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U.S. embassy in Libya evacuates staff amid intensifying clashes
Daniel Berehulak/Getty Images
Daniel Berehulak/Getty Images

The State Department evacuated its staff from the U.S. embassy in Libya today due to "the ongoing violence resulting from clashes between Libyan militias," BBC News reports.

The embassy, located in Tripoli, was already running with very few staff members. Heavily armed Marines drove the remaining personnel to Tunisia early this morning, with air support in the form of two American F-16 fighter jets, along with several unmanned drones, according to NBC News.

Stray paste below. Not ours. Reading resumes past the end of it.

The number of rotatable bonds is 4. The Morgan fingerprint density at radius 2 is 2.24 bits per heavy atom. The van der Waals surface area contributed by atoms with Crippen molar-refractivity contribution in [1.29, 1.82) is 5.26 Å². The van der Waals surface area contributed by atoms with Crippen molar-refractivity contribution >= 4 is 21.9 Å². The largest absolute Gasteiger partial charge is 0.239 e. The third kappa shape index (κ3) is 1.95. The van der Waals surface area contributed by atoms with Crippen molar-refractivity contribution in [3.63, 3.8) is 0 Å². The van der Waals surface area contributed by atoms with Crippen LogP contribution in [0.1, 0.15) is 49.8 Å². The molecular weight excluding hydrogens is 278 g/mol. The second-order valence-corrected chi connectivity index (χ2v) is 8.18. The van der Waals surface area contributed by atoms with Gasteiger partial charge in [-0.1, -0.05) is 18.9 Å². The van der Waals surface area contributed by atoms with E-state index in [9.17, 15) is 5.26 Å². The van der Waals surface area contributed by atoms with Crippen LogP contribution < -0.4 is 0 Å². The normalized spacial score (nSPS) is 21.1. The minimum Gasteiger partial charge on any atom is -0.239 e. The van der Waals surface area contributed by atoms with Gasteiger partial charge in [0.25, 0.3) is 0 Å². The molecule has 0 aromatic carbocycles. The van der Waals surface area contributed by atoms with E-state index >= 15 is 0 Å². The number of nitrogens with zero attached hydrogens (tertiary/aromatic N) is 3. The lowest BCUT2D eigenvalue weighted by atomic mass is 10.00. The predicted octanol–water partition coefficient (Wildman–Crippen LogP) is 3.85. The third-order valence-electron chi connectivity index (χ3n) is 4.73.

Libya has suffered from instability since dictator Moammar Gadhafi's fall in 2011, and the country became enormously controversial in the U.S. following the September 2012 attack on the U.S. consulate in Benghazi, when Ambassador Christopher Stevens and three other Americans were killed.

In addition to evacuating the embassy, the State Department issued a travel warning, urging U.S. nationals not to enter the country, and those already in Libya to depart.

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